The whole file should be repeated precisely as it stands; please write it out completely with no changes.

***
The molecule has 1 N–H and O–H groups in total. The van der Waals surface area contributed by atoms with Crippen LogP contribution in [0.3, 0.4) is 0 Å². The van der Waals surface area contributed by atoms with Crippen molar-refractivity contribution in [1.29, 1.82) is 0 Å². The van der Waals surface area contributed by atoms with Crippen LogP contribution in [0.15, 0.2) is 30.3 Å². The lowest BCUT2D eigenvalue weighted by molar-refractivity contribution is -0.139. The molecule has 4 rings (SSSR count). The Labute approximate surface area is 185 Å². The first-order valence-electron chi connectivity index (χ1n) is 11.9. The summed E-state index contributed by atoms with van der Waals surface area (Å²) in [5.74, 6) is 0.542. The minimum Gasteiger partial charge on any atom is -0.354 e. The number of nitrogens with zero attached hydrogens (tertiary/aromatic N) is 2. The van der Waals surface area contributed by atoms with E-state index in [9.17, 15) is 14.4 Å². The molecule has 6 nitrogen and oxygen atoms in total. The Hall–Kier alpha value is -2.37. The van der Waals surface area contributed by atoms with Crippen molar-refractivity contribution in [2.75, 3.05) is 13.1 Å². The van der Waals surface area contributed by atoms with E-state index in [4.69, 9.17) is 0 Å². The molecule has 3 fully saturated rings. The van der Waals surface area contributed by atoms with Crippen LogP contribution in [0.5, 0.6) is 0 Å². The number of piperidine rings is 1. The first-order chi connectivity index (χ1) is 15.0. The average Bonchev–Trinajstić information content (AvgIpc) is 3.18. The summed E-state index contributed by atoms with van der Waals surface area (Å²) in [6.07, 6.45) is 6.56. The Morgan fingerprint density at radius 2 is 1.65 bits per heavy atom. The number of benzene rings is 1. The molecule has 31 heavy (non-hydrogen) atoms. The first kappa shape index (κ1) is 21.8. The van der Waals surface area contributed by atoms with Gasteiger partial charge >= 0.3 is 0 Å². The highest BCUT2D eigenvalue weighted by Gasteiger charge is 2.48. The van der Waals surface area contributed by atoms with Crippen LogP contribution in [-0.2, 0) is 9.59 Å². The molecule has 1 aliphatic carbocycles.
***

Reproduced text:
The molecule has 1 N–H and O–H groups in total. The van der Waals surface area contributed by atoms with Crippen LogP contribution in [0.3, 0.4) is 0 Å². The van der Waals surface area contributed by atoms with Crippen molar-refractivity contribution in [1.29, 1.82) is 0 Å². The van der Waals surface area contributed by atoms with Crippen LogP contribution in [0.15, 0.2) is 30.3 Å². The lowest BCUT2D eigenvalue weighted by molar-refractivity contribution is -0.139. The molecule has 4 rings (SSSR count). The Labute approximate surface area is 185 Å². The first-order valence-electron chi connectivity index (χ1n) is 11.9. The summed E-state index contributed by atoms with van der Waals surface area (Å²) in [5.74, 6) is 0.542. The minimum Gasteiger partial charge on any atom is -0.354 e. The number of nitrogens with zero attached hydrogens (tertiary/aromatic N) is 2. The van der Waals surface area contributed by atoms with E-state index in [9.17, 15) is 14.4 Å². The molecule has 6 nitrogen and oxygen atoms in total. The Hall–Kier alpha value is -2.37. The van der Waals surface area contributed by atoms with Crippen molar-refractivity contribution in [2.75, 3.05) is 13.1 Å². The van der Waals surface area contributed by atoms with E-state index in [4.69, 9.17) is 0 Å². The molecule has 3 fully saturated rings. The van der Waals surface area contributed by atoms with Crippen LogP contribution in [0.5, 0.6) is 0 Å². The number of piperidine rings is 1. The first-order chi connectivity index (χ1) is 15.0. The average Bonchev–Trinajstić information content (AvgIpc) is 3.18. The summed E-state index contributed by atoms with van der Waals surface area (Å²) in [6.07, 6.45) is 6.56. The Morgan fingerprint density at radius 2 is 1.65 bits per heavy atom. The number of benzene rings is 1. The molecule has 31 heavy (non-hydrogen) atoms. The first kappa shape index (κ1) is 21.8. The van der Waals surface area contributed by atoms with Gasteiger partial charge >= 0.3 is 0 Å². The highest BCUT2D eigenvalue weighted by Gasteiger charge is 2.48. The van der Waals surface area contributed by atoms with Crippen LogP contribution in [-0.2, 0) is 9.59 Å². The molecule has 1 aliphatic carbocycles.